meetings in the auditorium of the Canada Aviation and Space Museum. I normally arrive about two hours before the webcast begins. Giving myself lots of time to setup makes the experience less stressful and provides ample time to concentrate and troubleshoot any problems. It also allows me to
experiment and try new ways of doing things.
I set up at a large table at the front of the auditorium in order to have a clear view of the lectern and projection screen. My position is at floor level so that I do not block anyone’s view. The process of webcasting should not interfere with the meeting. I use two video cameras, one pointed at the presenter, the other at the presentation screen. In addition I’ve found it useful to record a third angle, provided by a webcam. In the shot below we see the presenter with the display screen in the background. Adding this angle to the webcast makes the production look more professional, providing a view of both the presenter and the screen in one shot.
Speaker Gordon Webster is shown with the display screen in the background.
I have a wireless microphone setup on the lectern which sends the audio to a receiver on the camera. I monitor the audio through a set of high quality over-the-ear headphones which cut out extraneous room sounds. Audio is half the content when it comes to webcasting but it is often overlooked with disappointing results.
Because webcams do not require a capture card, the feed is recorded directly by my laptop, so that I have a separate recording of that webcam. This is useful if post-editing is required. A webcast can be published directly to YouTube without any editing, but I do use editing software to produce a more professional result.
A key part of the meetings at the Ottawa Centre is the presentation of slides and videos usually embedded in a PowerPoint presentation. As most of you know, Chris Teron, our Ottawa Centre secretary and IT-expert extraordinaire, prepares the slides and videos for the big screen at our meetings. The PowerPoint files are kept on a separate presentation display computer in the projection booth. I incorporate this display into the webcast using an app called Desktop Presenter, used in conjunction with Ustream Producer.
For this to work smoothly, both computers must be on the same local network. Chris launches the Desktop Presenter app on his display computer and I detect it on the webcasting computer. This is a great feature which allows the webcast viewer to experience the presenter’s slides or video at high resolution, as well as other graphics in the webcast including the RASC Ottawa Centre logo and a copyright notice at the end of the webcast.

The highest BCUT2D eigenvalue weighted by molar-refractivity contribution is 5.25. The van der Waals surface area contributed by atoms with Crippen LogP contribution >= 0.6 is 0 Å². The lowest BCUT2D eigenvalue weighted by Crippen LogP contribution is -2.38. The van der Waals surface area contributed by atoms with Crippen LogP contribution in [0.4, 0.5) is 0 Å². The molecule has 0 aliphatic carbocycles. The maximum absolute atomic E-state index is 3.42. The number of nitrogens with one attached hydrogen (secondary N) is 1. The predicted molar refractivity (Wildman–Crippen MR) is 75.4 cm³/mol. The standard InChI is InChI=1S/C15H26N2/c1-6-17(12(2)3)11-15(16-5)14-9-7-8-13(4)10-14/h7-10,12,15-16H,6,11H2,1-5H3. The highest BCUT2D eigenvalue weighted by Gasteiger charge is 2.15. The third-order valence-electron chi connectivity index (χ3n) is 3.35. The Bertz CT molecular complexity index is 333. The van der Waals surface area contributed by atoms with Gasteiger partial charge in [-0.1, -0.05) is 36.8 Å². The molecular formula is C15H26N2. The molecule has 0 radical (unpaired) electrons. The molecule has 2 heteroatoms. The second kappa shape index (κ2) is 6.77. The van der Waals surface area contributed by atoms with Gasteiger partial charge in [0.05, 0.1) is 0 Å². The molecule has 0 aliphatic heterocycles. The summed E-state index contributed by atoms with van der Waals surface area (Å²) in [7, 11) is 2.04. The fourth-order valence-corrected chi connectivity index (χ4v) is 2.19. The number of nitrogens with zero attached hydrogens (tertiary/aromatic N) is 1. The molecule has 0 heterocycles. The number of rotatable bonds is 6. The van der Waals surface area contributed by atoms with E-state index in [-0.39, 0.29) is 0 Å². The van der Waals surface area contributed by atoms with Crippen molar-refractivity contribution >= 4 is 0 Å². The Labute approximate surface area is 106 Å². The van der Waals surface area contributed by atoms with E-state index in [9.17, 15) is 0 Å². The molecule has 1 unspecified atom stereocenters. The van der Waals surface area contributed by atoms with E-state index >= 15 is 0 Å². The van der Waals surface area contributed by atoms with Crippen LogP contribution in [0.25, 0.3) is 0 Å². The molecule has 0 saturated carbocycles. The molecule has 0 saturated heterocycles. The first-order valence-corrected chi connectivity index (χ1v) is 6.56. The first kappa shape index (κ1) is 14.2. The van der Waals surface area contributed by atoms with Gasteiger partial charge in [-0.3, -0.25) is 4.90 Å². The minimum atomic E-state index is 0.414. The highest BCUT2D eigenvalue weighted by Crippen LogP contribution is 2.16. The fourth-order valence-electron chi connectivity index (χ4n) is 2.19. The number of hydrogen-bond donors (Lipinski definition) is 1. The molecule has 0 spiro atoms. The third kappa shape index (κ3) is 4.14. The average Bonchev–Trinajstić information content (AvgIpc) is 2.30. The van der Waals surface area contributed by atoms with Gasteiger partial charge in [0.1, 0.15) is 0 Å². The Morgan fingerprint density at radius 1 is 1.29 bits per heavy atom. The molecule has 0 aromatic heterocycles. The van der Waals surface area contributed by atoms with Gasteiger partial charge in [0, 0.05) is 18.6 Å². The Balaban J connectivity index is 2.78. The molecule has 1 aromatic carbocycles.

An added feature of Ustream is its interface with social media. Links to Facebook, Twitter and other platforms make Ustream a multi-media experience. Viewers can also send in their comments during the webcast. This is an important feature with today’s media-savvy viewers.
UStream Producer desktop view, showing multiple video sources (Roman Dzioba shown on the right).
It’s a good idea to start webcasting before the actual meeting begins to ensure everything is working smoothly. The webcaster must coordinate with the meeting chair to ensure the meeting doesn’t start before the webcast does. When all is ready, I begin streaming and start recording locally and on the Ustream server at the same time. Recording time is limited to three hour intervals, which is why our recordings are often found in two parts on the Ustream channel.
Typically an agenda is one of the first slides shown. Once underway, I switch to live as the meeting progresses, selecting the camera angle or source appropriate “on the fly”. This is one of the most challenging aspects of webcasting. The operator needs to monitor what is being presented and select the appropriate source (camera, screen, or Desktop Presenter) for the viewer to see – much like a TV studio producer. There is an important cognitive element here which requires experience to get right.
Paying attention to what the presenter is saying and doing is a crucial part of good webcasting. You don’t want to show something that has nothing to do with what the presenter is discussing.
Here are two important tips:
- When webcasting live, try and avoid any undue delays and be aware that people over the internet are watching and listening. Try not to interrupt the meeting in the event of a technical problem.
- It is important to ensure that whatever is picked up by the microphone(s) is relevant to the webcast and not some private conversation.
At the end of the webcast I go from the meeting chair’s sign off to the copyright page I’ve created and then fade to black. Once streaming and recording are stopped, I save the files and settings. Then I’m ready to immediately publish the webcast to YouTube and post the link to the appropriate website.
Next, I go to the Ustream website to check that the webcast is available for replay. The Ustream version of the meeting is normally kept as long as possible. It will eventually be deleted to make room for new meetings. And of course I keep a hard copy of the recordings.
Thanks to webcasting technology, anyone, anywhere with access to the internet can watch the webcast - anytime. I’ve received calls from viewers in North America, Central America, Southeast Asia, the South Pacific, Europe, Australia and Hawaii. I’d love to hear from the folks on the ISS! I’ve also noticed an increased number of viewers watching the meeting webcasts. The recording also affords members present at the live meetings the opportunity to review material presented. I’ve received comments that some details presented during a meeting were more clearly understood when
reviewed on the webcast. It gives me great satisfaction to know that what I do enriches people’s meeting experience. After almost 10 years I still eagerly look forward to the next meeting and what I will learn while webcasting. That is my greatest reward.
My hope for the future is to see all RASC Centres try webcasting, and I plan to share more detailed descriptions of my methods and experience with Centres across the country. The ability to communicate by webcasting to potentially millions of viewers makes this a great public outreach tool,
and an excellent way of sharing between RASC Centres.